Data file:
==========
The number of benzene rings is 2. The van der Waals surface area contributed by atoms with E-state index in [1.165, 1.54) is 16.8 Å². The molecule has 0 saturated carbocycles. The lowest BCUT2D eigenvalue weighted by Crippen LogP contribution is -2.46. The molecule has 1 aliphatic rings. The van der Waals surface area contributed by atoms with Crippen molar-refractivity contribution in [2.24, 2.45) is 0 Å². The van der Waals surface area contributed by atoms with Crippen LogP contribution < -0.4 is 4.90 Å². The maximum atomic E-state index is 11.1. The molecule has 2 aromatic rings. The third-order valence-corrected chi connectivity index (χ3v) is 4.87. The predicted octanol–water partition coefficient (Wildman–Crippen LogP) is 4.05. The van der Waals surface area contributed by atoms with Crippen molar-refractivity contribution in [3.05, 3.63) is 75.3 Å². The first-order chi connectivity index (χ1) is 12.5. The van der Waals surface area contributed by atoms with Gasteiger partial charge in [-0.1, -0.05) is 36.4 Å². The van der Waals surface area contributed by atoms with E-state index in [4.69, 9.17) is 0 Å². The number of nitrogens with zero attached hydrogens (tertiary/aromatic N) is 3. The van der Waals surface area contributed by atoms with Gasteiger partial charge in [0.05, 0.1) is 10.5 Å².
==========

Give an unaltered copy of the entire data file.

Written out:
The number of benzene rings is 2. The van der Waals surface area contributed by atoms with E-state index in [1.165, 1.54) is 16.8 Å². The molecule has 0 saturated carbocycles. The lowest BCUT2D eigenvalue weighted by Crippen LogP contribution is -2.46. The molecule has 1 aliphatic rings. The van der Waals surface area contributed by atoms with Crippen molar-refractivity contribution in [2.24, 2.45) is 0 Å². The van der Waals surface area contributed by atoms with Crippen LogP contribution < -0.4 is 4.90 Å². The maximum atomic E-state index is 11.1. The molecule has 2 aromatic rings. The third-order valence-corrected chi connectivity index (χ3v) is 4.87. The predicted octanol–water partition coefficient (Wildman–Crippen LogP) is 4.05. The van der Waals surface area contributed by atoms with Crippen molar-refractivity contribution in [3.05, 3.63) is 75.3 Å². The first-order chi connectivity index (χ1) is 12.5. The van der Waals surface area contributed by atoms with Gasteiger partial charge in [-0.1, -0.05) is 36.4 Å². The van der Waals surface area contributed by atoms with E-state index in [4.69, 9.17) is 0 Å². The number of nitrogens with zero attached hydrogens (tertiary/aromatic N) is 3. The van der Waals surface area contributed by atoms with Gasteiger partial charge in [0.05, 0.1) is 10.5 Å².